• Field Magnet: There are two strong pole pieces (electro magnet)-in which the coil is placed forms a field magnet. In small generators, permanent magnets while in big generators electromagnets are used.
• Slip Rings: At the ends of the coil two slip rings R1, and R2 are attached. These two work as commutators.
• Carbon Brush Split: Rings R1 and R2 soft touch against the carbon brushes B1 and B2. When the coil rotates the slip rings R1 and R2 in turn touch B1 and B2.
• From carbon brushes B1 and B2 electric current is taken to the load (output). In the diagram galvanometer is shown in place of load.

Working. When the coil rotated about its axis, then emf is induced in arms AB and CD of the coil. The direction of induced electromagnetic force can be determined by Fleming’s right hand rule.

Suppose in the beginning the coil is in vertical position with its arm AB in the lower position and CD in the upper position. When the coil is rotated about its axis then during the first half rotations the arm AB moves in the upward direction and CD in the downward direction. According to Fleming’s right hand rule the direction of induced current in arm AB will be from A to B and in CD it is from C to D.

The arm AB on reaching the upper most position begins to move downward while the arm CD would begin to move in the upward direction. Therefore, the direction of induced current in the arms AB and CD gets reversed but to keep the direction of current in the load (output) same, the split rings are used. In the second half of the rotation the end of the coil comes in contact with the split ring R2 and the end D touches the split ring Rx so that the direction of current remain same in the load. Question 4.
Arrange an activity to show that current is produced due to change in magnetic field.
Make a coil XY having large number of terms of insulated copper wire wound area as shown in the figure. Connect the ends of the coil to a sensitive galvanometer. Now quickly bring N-pole of a bar magnet but see that it does not touch the coil. You will see deflection in the galvanometer which proves that current is flowing in the galvanometer. Note the direction of deflection in the galvanometer.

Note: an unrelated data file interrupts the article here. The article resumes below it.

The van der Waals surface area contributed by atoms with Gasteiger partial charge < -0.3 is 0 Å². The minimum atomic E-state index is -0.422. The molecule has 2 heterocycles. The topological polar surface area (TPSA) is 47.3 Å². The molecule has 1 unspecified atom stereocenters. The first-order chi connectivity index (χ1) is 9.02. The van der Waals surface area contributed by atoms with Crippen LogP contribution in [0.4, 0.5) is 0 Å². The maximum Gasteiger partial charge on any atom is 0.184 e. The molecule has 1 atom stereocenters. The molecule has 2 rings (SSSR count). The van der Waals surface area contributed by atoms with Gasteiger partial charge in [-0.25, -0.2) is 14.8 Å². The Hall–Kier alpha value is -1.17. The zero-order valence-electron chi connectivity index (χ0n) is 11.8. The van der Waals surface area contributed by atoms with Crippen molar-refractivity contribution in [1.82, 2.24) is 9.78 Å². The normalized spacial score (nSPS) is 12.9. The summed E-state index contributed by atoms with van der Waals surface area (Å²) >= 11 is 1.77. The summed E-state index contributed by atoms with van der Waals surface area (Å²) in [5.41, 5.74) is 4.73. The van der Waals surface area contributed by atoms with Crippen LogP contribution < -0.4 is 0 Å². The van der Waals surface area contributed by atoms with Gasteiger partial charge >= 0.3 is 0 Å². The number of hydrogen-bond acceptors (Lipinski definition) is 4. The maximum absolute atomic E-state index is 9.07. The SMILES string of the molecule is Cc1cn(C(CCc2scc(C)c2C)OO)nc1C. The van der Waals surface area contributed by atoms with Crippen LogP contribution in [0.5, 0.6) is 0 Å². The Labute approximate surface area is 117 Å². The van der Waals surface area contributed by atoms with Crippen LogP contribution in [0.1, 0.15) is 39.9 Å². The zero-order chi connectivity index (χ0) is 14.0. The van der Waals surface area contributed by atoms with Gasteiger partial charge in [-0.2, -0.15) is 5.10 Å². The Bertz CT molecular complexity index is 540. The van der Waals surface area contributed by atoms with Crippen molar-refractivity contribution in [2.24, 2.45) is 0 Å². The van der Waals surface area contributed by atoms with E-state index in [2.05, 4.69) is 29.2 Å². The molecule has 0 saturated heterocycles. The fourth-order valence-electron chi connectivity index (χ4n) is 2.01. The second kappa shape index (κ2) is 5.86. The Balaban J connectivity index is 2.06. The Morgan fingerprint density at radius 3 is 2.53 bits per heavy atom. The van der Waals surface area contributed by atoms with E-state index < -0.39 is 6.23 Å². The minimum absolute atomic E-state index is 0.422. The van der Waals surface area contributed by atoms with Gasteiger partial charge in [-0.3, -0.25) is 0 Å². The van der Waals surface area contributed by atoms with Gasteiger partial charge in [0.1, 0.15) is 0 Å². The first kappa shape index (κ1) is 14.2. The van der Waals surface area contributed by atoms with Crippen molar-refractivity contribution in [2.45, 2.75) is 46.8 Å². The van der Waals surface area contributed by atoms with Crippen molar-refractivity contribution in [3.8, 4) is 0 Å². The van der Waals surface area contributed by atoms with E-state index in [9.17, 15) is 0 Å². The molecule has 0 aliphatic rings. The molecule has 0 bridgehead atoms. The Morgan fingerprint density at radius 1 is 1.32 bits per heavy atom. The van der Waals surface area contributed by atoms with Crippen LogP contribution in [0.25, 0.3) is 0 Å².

Now take away the magnet as shown in fig 13.20. Again you will notice deflection in the galvanometer but diis time the direction of deflection is opposite to the first. If we do not move the magnet and keep it stationary near the coil then there is no deflection in galvanometer. This experiment shows that when there is a relative motion between the coil and the magnet then current is induced in the circuit. Question 5.
What are essential precautions to be used while using electricity?
The following precautions should be observed while using electricity :

• Turn off all switches including main switch whenever sparking or fire is noticed.
• All connections must be tight. Wires must be covered with proper insulation of proper thickness. All joints must be covered with insulating tape of a good quality. Defective / switches should be immediately replaced.
• Fuses should always be connected to live wire. The earth wire must be connected to the body of electric appliance.
• Fuse must be of proper rating and should always be connected to live wire.
• Whenever repairs are needed, switch off main switch. If however , repairs need a direct handling of live wire, rubber gloves, rubber shoes and a plier with insulated handle should be used.
• If inspite of all the precautions, a person gets a shock due to accidental touching a live wire, one should try to provide such a person with support of some non-conducting material like wood, plastic or rubber. Never try to pull away person by your hand.
• Always put on dry rubber shoes while repairing the circuit.

Question 6.
What are magnetic field lines? How can the magnetic lines of force due to a bar magnetic be shown?
Magnetic Field. The area of field around the magnet in which the force of attraction or repulsion due to magnet is experienced, is called Magnetic field. Magnetic field lines: It is the path in the magnetic field, along which the unit N-pole would move when it is free to move.
magnet can be shown by the following two methods :